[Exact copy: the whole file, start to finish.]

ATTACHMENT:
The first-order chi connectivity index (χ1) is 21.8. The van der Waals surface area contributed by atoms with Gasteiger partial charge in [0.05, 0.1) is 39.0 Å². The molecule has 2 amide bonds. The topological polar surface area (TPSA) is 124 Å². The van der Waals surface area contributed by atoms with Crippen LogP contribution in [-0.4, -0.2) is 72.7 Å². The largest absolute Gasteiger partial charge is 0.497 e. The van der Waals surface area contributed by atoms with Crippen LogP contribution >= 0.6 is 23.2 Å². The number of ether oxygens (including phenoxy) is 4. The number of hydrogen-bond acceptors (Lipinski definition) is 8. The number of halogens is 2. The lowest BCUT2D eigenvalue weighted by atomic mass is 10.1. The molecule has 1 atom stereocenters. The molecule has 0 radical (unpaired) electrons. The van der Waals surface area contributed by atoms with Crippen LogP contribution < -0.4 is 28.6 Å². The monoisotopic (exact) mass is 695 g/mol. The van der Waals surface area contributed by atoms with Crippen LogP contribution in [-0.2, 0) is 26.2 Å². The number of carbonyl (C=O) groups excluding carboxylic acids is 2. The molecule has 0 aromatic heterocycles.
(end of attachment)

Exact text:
The first-order chi connectivity index (χ1) is 21.8. The van der Waals surface area contributed by atoms with Gasteiger partial charge in [0.05, 0.1) is 39.0 Å². The molecule has 2 amide bonds. The topological polar surface area (TPSA) is 124 Å². The van der Waals surface area contributed by atoms with Crippen LogP contribution in [-0.4, -0.2) is 72.7 Å². The largest absolute Gasteiger partial charge is 0.497 e. The van der Waals surface area contributed by atoms with Crippen LogP contribution >= 0.6 is 23.2 Å². The number of ether oxygens (including phenoxy) is 4. The number of hydrogen-bond acceptors (Lipinski definition) is 8. The number of halogens is 2. The lowest BCUT2D eigenvalue weighted by atomic mass is 10.1. The molecule has 1 atom stereocenters. The molecule has 0 radical (unpaired) electrons. The van der Waals surface area contributed by atoms with Crippen LogP contribution < -0.4 is 28.6 Å². The monoisotopic (exact) mass is 695 g/mol. The van der Waals surface area contributed by atoms with Crippen LogP contribution in [-0.2, 0) is 26.2 Å². The number of carbonyl (C=O) groups excluding carboxylic acids is 2. The molecule has 0 aromatic heterocycles.